Funded by The National Institute on Minority Health and Health Disparities (NIMHD) R01MD010372.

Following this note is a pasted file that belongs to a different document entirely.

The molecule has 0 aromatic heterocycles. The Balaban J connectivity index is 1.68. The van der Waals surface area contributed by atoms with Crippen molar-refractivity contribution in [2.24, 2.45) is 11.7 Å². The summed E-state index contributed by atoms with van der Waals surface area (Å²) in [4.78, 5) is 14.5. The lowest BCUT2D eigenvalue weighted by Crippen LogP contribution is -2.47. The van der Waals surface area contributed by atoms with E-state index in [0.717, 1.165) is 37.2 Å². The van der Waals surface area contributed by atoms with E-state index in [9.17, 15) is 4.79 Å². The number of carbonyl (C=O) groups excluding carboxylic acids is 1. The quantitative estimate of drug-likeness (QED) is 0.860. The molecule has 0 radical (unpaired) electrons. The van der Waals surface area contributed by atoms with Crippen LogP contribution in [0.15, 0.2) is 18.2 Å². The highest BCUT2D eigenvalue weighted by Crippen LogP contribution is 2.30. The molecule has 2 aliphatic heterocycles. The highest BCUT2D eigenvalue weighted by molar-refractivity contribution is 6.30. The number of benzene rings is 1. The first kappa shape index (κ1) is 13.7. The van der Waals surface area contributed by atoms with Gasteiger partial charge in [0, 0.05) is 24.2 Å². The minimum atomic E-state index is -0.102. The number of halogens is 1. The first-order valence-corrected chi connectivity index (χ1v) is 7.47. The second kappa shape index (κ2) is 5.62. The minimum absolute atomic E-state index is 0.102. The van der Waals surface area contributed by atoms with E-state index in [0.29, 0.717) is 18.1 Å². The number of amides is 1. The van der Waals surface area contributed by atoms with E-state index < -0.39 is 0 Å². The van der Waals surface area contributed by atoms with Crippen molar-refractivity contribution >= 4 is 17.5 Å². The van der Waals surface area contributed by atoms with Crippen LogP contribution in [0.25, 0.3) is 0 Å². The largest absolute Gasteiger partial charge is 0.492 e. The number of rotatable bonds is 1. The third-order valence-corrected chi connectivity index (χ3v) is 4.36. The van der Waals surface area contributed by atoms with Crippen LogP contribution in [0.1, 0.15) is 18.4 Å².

This is a collaborative study with Rand Corporation, Baylor Trauma Center and Penn Presbyterian Trauma Center to examine trauma as a portal to chronic pain. Chronic pain poses a disproportionate public health burden on racial and ethnic minorities. Substantial inequities exist in the pain treatment received by African-Americans and Latinos relative to their non-Latino White counterparts. The long-term objective of this research is to contribute to the ultimate reduction or outright elimination of racial and ethnic pain disparities. The near-term goals are to identify potentially modifiable factors that can serve as intervention targets to reduce or eliminate pain or pain-related burden. In this study we are prospectively examining of factors posited to underlie racial and ethnic disparities in the transition from acute to chronic pain in the year after injury, in a sample of 900 adult survivors of serious physical injury, comprised of roughly equal proportions of African-Americans, Latinos, and non-Latino Whites.